For the most part, the licensure process outlined in the Proposed Rule applies only to licenses obtained from the FDA and is merely a recommendation for the states that issue their own licenses. However, whether the FDA or a state is issuing the license, the Proposed Rule would require that an inspection of the facility be performed after the filing of the application and before the state or the FDA issues the license. If the state is issuing the license, then the state or a third-party approved by the state would conduct the inspection. For non-resident licenses issued by a state, the same applies or the non-resident state may rely on the inspection by the licensee’s home state. If the FDA is issuing the license, the applicant may indicate a preference for a specific third-party FDA-approved “approved organization”[13] to conduct the inspection, or if none exists, then the FDA will conduct the inspection. Regardless, in the latter situation, the FDA, not the approved organization, determines whether the applicant meets all of the applicable licensing requirements.[14]

The inspection described within the Proposed Rule is an in-depth process, requiring a review of records, as well as a physical inspection of the facility. Wholesalers will also be required to make offsite records available for inspection within two business days of a request to inspect such records. Finally, the Proposed Rule would mandate routine inspections every three years. However, license renewal would only be required every two years. Some aspects of these inspection requirements may generate comments from stakeholders.[15]

Change of Ownership

In defining key terms, the FDA has provided a definition of “change of entity ownership,” which addresses Wholesaler ownership changes involving partnerships, unincorporated sole proprietorships, corporations, and limited liability companies. Regarding the latter two entities, the FDA is proposing that certain changes in equity or stock ownership not constitute a “change of entity ownership.” For those frequently involved in stock acquisitions involving an entity with many Wholesaler licenses, this is a positive development for two reasons. First, there will now be a common national standard for what is, and what is not, a change of ownership for Wholesaler licensure purposes, instead of differing standards in different states. Second, by carving out some equity transfers as not triggering a change of ownership, the change-of-ownership burden on the parties to such stock transactions is lessened.[16]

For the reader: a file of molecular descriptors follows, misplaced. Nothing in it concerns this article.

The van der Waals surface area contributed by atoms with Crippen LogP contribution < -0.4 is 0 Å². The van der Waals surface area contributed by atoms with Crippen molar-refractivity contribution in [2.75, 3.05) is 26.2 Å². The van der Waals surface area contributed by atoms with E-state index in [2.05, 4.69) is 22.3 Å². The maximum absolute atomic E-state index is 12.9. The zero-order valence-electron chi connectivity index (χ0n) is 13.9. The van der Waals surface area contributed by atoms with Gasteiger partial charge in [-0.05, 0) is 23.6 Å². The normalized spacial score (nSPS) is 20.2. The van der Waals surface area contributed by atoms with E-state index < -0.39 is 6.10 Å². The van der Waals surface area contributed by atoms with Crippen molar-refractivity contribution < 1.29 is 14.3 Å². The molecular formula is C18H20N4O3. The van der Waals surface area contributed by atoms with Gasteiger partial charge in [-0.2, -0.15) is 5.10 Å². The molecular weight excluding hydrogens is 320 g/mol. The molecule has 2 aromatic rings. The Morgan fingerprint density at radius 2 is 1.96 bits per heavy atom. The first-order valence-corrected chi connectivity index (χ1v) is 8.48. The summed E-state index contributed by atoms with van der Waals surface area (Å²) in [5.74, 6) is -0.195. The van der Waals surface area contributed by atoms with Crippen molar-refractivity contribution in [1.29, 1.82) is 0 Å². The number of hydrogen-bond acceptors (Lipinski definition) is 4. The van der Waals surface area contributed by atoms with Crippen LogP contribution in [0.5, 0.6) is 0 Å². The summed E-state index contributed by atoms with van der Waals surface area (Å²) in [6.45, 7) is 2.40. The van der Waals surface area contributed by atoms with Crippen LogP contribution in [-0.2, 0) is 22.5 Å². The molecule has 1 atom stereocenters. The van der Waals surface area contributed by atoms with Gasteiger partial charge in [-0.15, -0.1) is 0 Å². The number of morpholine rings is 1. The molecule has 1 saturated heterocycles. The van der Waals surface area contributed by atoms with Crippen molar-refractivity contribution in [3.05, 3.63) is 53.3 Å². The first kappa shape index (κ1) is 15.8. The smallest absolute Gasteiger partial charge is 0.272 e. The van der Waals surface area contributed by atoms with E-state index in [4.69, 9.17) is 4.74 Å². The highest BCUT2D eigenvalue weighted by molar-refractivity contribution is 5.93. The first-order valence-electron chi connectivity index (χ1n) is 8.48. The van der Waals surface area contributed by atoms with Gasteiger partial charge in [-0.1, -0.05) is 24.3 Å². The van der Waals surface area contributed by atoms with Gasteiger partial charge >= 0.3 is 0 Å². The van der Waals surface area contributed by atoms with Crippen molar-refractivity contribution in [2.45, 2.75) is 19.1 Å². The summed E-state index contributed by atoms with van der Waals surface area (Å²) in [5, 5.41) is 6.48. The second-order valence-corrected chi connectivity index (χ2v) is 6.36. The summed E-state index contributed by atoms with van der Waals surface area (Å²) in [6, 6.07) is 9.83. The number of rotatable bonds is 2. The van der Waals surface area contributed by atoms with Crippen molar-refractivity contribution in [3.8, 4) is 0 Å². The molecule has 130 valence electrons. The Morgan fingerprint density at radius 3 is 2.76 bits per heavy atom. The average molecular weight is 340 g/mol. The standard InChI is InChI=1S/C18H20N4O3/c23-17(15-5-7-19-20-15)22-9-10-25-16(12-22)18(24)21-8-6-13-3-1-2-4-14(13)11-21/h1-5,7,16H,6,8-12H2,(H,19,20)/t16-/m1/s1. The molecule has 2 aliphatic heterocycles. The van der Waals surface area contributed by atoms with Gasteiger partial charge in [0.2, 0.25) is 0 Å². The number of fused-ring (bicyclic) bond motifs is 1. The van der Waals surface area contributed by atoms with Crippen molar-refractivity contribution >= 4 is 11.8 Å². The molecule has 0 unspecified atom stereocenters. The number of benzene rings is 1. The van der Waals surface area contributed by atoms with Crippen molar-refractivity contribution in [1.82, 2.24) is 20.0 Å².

Where a “change of entity ownership” does occur, a new application must be submitted within 30 days prior to the “change of entity ownership,” and a new inspection of the facility will be required. However, operations may continue under the original license for 30 calendar days after the change or until the new license is issued, whichever occurs earlier. Other changes not considered a “change of entity ownership” would require only the submission of new information within 30 days after such a change is effective.[17]

Personnel Requirements

The Proposed Rule provides detailed requirements that must be met by Wholesalers’ “key personnel,” which expansively includes any individual authorized to enter areas where prescription drugs are held and who are likely to handle such drugs. The Wholesaler must maintain a list of officers, directors, facility managers, designated representatives, and other “key personnel,” including a description of each person’s duties and a summary of each person’s qualifications. The Wholesaler must also maintain policies and procedures that ensure that the qualifications of “key personnel” are met, maintained, and documented, and that identify the facility personnel responsible for certain enumerated important functions. “Key personnel” must have the education, background, training, and experience necessary to perform that person’s assigned functions, and licensure may be denied where “key personnel” have engaged in any wrongdoing enumerated in the Proposed Rule.[18] Some of these requirements may generate stakeholder criticism as they could be seen as burdensome, especially given the broad definition of the term “key personnel.”